|The peas don't like growing with the onions, but why??|
Time for a bit of google research and I found a few interesting articles.....
Is Companion Planting Scientific?
The Myth of Companion Planting
The Art of Companion Planting
I can see that the reasons that companion planting may work, are varied and include:
- alleopathic interactions (both good and bad)
- confusing pests
- preventing the spread of diseases
- enhancing environmental conditions for growth (mostly about shading young seedlings with wide-leaved plants)
|Zucchinis and corn are supposed to like growing together, but can you see the corn?|
Allelopathy is a biological phenomenon by which an organism produces one or more biochemicals that influence the growth, survival, and reproduction of other organisms. These biochemicals are known as allelochemicals and can have beneficial (positive allelopathy) or detrimental (negative allelopathy) effects on the target organisms- WikipediaYou really need to know the alleopathic interactions of each plant to know which can be planted together, and maybe that's why I had a problem with the peas next to the onions, but it seems that most of the research in this area has been targeted, as usual, at commercial applications for allelopathy - using the chemicals to develop herbicides. Its so frustrating that this research effort is wasted when they could be working out how to grow vegetables in organic gardens/larger scale farms more efficiently! Although I guess its pretty difficult to design an objective study of plant alllelopathy, so I should just use the associations that have been developed over the years based on experience and see what does work for me.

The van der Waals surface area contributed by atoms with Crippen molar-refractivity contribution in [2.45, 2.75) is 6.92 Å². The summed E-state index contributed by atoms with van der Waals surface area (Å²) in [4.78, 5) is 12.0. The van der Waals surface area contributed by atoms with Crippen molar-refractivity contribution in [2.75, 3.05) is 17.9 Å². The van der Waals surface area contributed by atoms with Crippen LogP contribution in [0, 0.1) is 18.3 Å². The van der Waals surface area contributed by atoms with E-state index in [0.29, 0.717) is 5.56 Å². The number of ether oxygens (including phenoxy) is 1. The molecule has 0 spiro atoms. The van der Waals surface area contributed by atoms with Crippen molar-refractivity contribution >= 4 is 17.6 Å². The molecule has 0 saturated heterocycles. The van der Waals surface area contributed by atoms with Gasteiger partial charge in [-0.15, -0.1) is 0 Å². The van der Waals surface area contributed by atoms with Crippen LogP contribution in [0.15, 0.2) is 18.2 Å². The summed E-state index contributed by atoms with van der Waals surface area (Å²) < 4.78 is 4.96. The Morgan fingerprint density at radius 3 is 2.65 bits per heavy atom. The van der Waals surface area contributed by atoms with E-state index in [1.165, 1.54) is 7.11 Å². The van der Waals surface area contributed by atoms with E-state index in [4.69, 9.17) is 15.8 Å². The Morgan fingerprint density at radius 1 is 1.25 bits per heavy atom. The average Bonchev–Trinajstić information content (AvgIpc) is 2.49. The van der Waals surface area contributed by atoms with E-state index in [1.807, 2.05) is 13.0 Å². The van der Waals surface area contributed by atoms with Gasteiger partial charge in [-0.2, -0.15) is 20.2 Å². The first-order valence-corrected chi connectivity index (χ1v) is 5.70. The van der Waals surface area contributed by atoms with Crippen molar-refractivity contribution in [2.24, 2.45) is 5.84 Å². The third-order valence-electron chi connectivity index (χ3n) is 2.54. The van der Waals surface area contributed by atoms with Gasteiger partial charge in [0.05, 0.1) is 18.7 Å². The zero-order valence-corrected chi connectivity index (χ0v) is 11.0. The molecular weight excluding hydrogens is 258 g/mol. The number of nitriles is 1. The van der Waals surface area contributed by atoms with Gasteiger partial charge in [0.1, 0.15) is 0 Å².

My next problem is finding a system that I want to follow. As this post found out after comparing several different companion planting guides, they don't all agree! They recommended that you at least consider the plants that are consistently reported to not grow well together and try to avoid those combinations, which includes peas and onions (damn!). They have compiled a summary of several commonly used guides to assist. There is also a summary table (which even includes some reasons for bad neighbours, I like it!!!) on this post from Sustainable Gardening Australia, which I think will be useful. I have copied it into a word doc, deleted the veges that I don't usually grow and printed it out for easy reference in future (I almost need to laminate it and put it on the garden gate so I remember to use it!).
If you are interested in reading about other potential gardening myths, Linda Chalker-Scott has reviewed a number of them, with some interesting and well-researched articles on her website.
Do you use companion planting in your garden? Does it work for you?